The symbol for zero, or 0, is from the Hindu numeral which looked just like it, which obviously conveys emptiness because of the perceived hole we see. The concept of zero also originated in India, as did the word for it. Etymologists know for sure we got it from Italian zero, since the Italians were first in contact with the Arabs who used the word sifr, which meant "zero" and is the etymon of the word cipher (which, for those of you who don't know, today means "code" but previously also meant "zero"), through Italian cifra and French cifre. Sifr, which also took on the meaning of "void" as it continued in Arabic, can be followed back to the earlier Arabic word safara, which meant "the quality of being empty" (curiously, the same character for this also represents the second month in the Muslim calendar). This in turn has origins in the Sanskrit word sunyas, defined along the lines of "empty".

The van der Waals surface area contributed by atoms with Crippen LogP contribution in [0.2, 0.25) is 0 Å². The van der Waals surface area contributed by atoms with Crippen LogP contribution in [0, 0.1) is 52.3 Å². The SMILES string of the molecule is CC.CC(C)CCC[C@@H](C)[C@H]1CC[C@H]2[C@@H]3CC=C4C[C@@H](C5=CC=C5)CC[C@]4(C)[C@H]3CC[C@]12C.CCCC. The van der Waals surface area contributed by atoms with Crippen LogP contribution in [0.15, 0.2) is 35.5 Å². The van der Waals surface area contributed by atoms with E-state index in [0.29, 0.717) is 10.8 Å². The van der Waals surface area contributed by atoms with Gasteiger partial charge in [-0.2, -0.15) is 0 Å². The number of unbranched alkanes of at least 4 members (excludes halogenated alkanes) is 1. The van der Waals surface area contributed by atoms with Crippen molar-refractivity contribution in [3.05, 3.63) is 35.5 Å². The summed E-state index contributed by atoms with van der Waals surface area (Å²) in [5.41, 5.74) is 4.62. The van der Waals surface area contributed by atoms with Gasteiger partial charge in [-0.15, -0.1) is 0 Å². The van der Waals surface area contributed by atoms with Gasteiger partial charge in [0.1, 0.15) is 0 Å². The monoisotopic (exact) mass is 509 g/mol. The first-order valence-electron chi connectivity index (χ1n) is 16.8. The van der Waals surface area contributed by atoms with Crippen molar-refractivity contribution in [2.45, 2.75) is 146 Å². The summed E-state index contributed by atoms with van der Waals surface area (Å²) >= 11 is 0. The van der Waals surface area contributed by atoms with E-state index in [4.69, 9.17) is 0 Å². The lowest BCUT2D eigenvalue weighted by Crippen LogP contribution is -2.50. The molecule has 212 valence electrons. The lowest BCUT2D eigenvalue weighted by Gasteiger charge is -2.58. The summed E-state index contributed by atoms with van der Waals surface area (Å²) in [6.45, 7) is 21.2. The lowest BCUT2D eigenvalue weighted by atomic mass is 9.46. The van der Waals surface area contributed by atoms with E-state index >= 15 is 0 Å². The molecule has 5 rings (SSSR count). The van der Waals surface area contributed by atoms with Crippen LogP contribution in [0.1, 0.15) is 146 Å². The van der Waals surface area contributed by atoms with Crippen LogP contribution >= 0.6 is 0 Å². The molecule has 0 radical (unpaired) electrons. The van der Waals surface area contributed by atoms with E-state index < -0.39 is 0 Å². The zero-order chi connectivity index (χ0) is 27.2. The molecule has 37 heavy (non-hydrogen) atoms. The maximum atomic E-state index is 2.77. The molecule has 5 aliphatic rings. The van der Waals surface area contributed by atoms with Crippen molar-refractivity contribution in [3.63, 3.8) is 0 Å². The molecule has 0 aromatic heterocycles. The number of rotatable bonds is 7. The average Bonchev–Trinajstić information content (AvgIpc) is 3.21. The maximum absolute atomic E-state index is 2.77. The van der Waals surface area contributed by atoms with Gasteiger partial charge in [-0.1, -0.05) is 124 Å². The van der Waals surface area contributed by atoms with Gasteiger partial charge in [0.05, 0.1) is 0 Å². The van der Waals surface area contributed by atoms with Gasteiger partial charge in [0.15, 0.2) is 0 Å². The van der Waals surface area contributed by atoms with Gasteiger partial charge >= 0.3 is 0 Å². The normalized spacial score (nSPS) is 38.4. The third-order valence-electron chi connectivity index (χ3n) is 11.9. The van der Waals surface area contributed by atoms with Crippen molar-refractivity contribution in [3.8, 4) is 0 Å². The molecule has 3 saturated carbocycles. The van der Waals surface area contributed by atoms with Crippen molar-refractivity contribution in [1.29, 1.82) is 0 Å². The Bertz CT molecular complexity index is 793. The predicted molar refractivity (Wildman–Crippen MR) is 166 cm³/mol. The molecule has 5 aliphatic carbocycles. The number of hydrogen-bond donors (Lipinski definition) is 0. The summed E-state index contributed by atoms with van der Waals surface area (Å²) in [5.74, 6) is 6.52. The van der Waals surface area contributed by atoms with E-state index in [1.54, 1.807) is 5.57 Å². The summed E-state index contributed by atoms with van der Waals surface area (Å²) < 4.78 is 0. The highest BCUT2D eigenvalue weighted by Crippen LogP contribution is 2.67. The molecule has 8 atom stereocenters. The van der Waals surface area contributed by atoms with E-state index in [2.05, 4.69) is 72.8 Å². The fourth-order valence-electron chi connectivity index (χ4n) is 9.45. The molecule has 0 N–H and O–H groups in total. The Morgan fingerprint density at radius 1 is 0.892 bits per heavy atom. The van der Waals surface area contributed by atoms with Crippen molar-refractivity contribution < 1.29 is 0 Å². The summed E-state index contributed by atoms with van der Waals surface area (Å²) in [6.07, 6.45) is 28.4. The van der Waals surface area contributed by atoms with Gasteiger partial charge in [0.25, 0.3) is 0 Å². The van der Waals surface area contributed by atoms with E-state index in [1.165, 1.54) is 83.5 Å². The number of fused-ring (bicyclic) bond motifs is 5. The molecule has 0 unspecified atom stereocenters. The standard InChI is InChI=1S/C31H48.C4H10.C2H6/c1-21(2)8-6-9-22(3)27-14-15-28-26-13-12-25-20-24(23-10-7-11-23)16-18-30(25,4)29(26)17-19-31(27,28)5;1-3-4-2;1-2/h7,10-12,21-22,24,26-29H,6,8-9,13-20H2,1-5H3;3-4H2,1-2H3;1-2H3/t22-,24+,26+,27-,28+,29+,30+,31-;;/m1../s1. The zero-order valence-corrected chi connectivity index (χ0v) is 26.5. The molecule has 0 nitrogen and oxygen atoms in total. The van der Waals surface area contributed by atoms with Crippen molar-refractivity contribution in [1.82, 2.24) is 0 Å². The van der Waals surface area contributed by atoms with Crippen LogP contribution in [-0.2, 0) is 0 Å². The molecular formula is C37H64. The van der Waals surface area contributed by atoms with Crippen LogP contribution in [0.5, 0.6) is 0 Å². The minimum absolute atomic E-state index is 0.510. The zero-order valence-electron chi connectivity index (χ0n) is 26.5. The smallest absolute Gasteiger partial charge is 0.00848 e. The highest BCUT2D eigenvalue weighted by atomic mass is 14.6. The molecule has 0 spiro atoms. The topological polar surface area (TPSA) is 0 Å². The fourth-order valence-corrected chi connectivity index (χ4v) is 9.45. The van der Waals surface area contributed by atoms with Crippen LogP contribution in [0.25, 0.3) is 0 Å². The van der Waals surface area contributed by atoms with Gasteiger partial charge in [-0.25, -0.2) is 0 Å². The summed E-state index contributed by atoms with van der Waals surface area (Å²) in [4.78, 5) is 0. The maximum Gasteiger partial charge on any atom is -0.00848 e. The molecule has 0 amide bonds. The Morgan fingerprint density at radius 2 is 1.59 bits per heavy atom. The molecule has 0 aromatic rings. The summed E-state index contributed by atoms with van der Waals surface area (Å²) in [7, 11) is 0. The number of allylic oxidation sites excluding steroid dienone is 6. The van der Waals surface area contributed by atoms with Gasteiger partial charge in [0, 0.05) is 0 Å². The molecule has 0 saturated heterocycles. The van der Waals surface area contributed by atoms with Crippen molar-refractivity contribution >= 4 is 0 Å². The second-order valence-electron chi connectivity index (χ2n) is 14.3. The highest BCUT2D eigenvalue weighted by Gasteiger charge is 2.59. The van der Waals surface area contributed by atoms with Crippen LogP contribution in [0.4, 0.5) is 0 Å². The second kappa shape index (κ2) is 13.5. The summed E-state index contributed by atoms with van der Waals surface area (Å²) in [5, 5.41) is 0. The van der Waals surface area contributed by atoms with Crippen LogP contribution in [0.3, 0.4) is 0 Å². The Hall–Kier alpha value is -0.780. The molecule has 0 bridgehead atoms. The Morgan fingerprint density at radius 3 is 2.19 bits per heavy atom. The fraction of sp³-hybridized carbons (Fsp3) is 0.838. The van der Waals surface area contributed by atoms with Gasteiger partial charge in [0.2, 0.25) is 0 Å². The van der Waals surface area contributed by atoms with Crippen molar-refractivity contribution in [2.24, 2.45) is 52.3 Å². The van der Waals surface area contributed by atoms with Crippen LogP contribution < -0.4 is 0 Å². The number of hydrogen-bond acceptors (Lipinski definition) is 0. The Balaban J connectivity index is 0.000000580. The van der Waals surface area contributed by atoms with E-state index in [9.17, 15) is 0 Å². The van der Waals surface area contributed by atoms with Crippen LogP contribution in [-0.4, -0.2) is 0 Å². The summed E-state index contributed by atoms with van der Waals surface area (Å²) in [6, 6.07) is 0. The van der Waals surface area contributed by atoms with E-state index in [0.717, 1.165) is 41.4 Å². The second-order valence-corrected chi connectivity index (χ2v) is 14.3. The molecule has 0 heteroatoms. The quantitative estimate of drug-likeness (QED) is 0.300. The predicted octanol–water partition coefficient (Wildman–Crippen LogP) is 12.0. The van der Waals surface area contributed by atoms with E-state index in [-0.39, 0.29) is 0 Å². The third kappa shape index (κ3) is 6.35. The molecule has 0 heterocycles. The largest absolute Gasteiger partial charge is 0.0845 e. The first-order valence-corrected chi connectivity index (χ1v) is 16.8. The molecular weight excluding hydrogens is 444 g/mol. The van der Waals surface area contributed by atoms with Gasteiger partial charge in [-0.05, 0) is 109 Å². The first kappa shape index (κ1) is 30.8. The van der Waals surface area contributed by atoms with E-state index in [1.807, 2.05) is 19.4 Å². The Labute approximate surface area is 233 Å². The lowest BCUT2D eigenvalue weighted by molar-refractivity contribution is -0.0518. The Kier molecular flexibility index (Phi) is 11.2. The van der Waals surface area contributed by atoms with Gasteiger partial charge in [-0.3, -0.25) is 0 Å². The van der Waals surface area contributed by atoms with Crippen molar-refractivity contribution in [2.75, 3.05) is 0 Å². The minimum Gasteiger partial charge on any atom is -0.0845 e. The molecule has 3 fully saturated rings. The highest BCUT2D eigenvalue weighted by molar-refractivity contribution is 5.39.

Hello! I'm Adam Aleksic, a sophomore studying government and linguistics at Harvard University, where I co-founded the Harvard Undergraduate Linguistics Society. In addition to etymology, I also really enjoy politics, vexillology, geography, board games, conlanging, and law.